Under no circumstances, even in the least potentially dangerous situation, ever operate, or allow anyone on your property to operate a chainsaw without thorough knowledge of safe procedures and proper safety equipment, including, at the minimum, hardhat, leg chaps, eye and hearing protection, steel-toe boots and gloves.
An assessment of the damage to individual trees, or more widespread damage in a forest setting is best undertaken by an individual with professional expertise. Homeowners should contact an Arborist to examine trees in yards or near to structures, roads or power lines. A Certified Forester is qualified to evaluate damage in the forest to trees and stands and advise landowners about the suitability of salvage or cleanup operations. The CT-DEEP Forestry Division can provide information about contacting a Certified Forester or Licensed Arborist. Check the DEEP Website, http://www.ct.gov/deep/cwp/view.asp?a=2697&q=322792&deepNav_GID=1631%20
or call 860-424-3630. Listings of Licensed Arborists can also be found at the CT Tree Protective Association web site, www.CTPA.org.
While a nice tidy pile of firewood from a tree that was damaged in a storm might be the silver lining, it is not worth the risk of injury to yourself or someone else when tackling a very dangerous task without the proper knowledge, equipment or preparation.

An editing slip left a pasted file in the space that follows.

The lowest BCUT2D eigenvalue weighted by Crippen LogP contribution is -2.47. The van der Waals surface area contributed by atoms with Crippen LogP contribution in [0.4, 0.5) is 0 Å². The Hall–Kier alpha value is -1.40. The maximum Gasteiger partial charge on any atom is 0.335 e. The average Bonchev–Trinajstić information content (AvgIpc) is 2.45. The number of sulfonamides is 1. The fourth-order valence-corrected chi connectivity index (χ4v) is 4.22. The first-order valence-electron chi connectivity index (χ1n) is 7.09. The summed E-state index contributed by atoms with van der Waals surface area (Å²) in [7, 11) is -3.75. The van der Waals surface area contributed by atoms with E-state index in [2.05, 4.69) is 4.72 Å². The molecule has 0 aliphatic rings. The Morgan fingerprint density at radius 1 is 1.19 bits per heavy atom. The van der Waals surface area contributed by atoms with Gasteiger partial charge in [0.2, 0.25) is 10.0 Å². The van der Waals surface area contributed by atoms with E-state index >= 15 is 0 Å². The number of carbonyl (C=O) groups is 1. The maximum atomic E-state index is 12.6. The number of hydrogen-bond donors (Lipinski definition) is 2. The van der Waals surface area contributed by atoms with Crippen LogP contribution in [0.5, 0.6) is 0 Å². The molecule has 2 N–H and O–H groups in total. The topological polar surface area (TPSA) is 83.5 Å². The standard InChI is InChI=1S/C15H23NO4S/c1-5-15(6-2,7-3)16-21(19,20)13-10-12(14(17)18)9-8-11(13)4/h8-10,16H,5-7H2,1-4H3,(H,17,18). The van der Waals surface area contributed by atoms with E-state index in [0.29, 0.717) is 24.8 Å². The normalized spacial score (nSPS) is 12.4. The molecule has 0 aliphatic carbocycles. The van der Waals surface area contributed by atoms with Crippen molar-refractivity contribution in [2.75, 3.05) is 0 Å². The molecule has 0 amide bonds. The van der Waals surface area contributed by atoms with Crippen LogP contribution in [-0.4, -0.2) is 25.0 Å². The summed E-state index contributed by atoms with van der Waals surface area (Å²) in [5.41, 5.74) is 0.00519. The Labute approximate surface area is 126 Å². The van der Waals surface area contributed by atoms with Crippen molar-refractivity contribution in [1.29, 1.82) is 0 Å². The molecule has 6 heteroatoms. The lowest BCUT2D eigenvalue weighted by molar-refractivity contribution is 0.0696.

The Healthy Homes Partnership is a national effort to provide information on how to keep your home safe and healthy. A healthy home supports the health and safety of the people who live there. Research indicates that there is a relationship between your health and the health of your home. CT Healthy Homes Partnership team leader Mary Ellen Welch coordinates workshops on healthy homes principles to inform groups about how to improve indoor air quality and reduce allergens and contaminants in the home, home cleaning strategies and maintaining a dry, safe, well ventilated, pest free, and thermally controlled home. She also identifies social media messages to be posted on partnership social media for awareness days, weeks and months, seasonal messages, and those that relate to current events, such as water conservation strategies during drought or winter safety tips.